Points and Travel Hobby Fears
With Halloween approaching, I’ve indulged in one of my annual routines – viewing several of my favorite horror movies. The Changeling, Hereditary, Dead Silence, The Fog, Midsommar, Rosemary’s Baby, Drag Me To Hell, The Thing, I could go on and on. But these days, it’s not just films that frighten me. And these other things are unwelcome scares. These items scare me most in our points and travel hobby.
The Basic Economy Boogeyman
I’m pleasantly surprised how I’ve adjusted to the vast majority of airlines moving from a standard award chart to variable pricing. Most of the time, I end up better off with the variable rates, paying much less than the 12.5k one-way miles which many airlines stuck to historically for domestic fares. But part of my deal with the airline devil is that I often must commit to basic economy fares.
Said carriers get their hooks into me with that enticing mileage rate, most always well under four figures of miles one-way. I’m particularly fond of those rates on non-stop itineraries where a ridiculously short transfer isn’t involved. Also, I’m a light packer and only book basic economy for solo travel. Nonetheless, I get antsy as I review all the warnings during bookings and click “Accept” after the multiple warnings. I know this is all by design, with the airline trying to scare me into paying more in miles for a non-basic economy fare. But regardless, it’s unsettling.
Jump to the airport when I prepare to fly on my basic economy ticket. I’m fully cognizant of the luggage limitations I’ve selected. I usually have a backpack or a small, underseat roll-on bag. But I still have a phobia of my bag being slightly too big. Of course, nothing has ever happened. Regardless, my bag being swiped for a big baggage fee due to my lowly fare is always in the back of my mind.
The Horrifying Wyndham Rewards Expiration Policy
I love hotel points, especially niche currencies, perhaps to my own detriment. Choice, Radisson, Sonesta, Wyndham, I’ll take ’em all. And I continue to accept a big risk with that last one. First, Wyndham Rewards points expire with 18 months of inactivity. No big deal there – I get 15k points annually with the renewal of my legacy Wyndham 2x everywhere card. Second, points expire four years from the date they post to a Wyndham Rewards account. Ewww.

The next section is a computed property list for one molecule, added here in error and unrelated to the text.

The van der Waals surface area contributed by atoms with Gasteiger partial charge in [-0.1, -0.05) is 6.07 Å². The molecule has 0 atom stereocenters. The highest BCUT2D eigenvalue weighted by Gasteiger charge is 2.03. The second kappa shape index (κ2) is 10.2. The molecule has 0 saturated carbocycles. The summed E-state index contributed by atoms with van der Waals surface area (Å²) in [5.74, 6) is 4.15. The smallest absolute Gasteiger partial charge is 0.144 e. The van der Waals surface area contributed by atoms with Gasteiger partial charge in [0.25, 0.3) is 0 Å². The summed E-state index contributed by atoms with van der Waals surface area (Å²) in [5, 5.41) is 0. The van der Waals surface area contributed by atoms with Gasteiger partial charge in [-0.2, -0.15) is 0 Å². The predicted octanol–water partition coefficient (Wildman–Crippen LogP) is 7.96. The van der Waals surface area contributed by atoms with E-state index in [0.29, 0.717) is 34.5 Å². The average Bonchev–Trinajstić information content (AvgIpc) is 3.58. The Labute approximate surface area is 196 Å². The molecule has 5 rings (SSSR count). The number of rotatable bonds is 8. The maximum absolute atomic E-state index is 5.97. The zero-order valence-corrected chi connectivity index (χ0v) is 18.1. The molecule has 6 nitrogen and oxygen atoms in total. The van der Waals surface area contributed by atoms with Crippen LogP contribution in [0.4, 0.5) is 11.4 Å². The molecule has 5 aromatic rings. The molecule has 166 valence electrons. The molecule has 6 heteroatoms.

Not only does Wyndham pressure members to actively redeem, they put all responsibility on us to track when the points posted in order have the full picture. Wyndham has a chintzy little notice in a member’s online account notifying when the next points expire, but nothing beyond that. (Yes, transferring to Caesars Rewards may help with expiration issues.)
But instead of holding off for that rare aspirational Wyndham stay that I’m unsure will happen, I sometimes redeem earlier at ho-hum properties to get the points used. A redemption tragedy!
Chase Pay Yourself Back Uncertainty
As a cashout fan, I’ve loved getting 50% more value out of Ultimate Rewards for doing something I was already enjoying at one cent per point. Indeed, Chase’s Pay Yourself Back feature started out with a bang, including grocery stores as one of the first redemption categories. Over time, Chase has whittled away at the categories, where the biggest current highlight for most Reserve cardholders is dining.
On top of this, Chase has continued a trend of only extending Pay Yourself Back three months at a time. Consequently, I’m reassessing my Chase earning and redemption strategy way more often than I’d like. I’m fine with the dining category, but I’d appreciate a bit more confidence in the feature by Chase extending the policy longer term. I have no reason to expect this happy ending, though.
Hilton Elite Food & Beverage Credit Suspense
I’ve learned to accept the Hilton program’s daily elite food and beverage credit for what it is. But part of “what it is” is tremendously inconsistent and unpredictable from property to property. I’ve learned to treat this benefit on a purely case by case basis, since so many properties interpret and enforce it differently. To manage my own expectations, I’ve taken on more work to confirm the exact benefits in advance and at check-in. Regardless, a smooth, sensible experience with the food and beverage credit is not guaranteed. And in my experience, going line by line through a folio with an inexperienced front desk agent at checkout can be a horror show.
The Most Dreaded Amex Pop Up
My wife is currently in Amex pop up purgatory. Long story short, she hasn’t been eligible for several new card welcome offers in months based on her prior behavior with Amex. Ironically, one could say that status is more calming than not being in the pop up inferno. At least someone in pop up jail knows they’re there and will eventually get out, most likely. Me? I’m not there and inevitably wonder how each of my Amex actions contribute to my inevitable pop up destination. This paralysis by analysis can be horrifying. But ongoing Amex juice makes it a net win. That’s what I’m telling myself, at least.
Taking a step back, the points and travel hobby items aren’t a horror show. They add up to something more like Vanilla Sky (maybe I’ll get into that in a future article). But the more I think about it, these “fears” are worth embracing. They make our game more interesting, and fun, to play. And if we’re not having fun with all this silliness, why bother doing it? And so, dear reader, as Halloween approaches, what’s in your points and travel nightmares this year?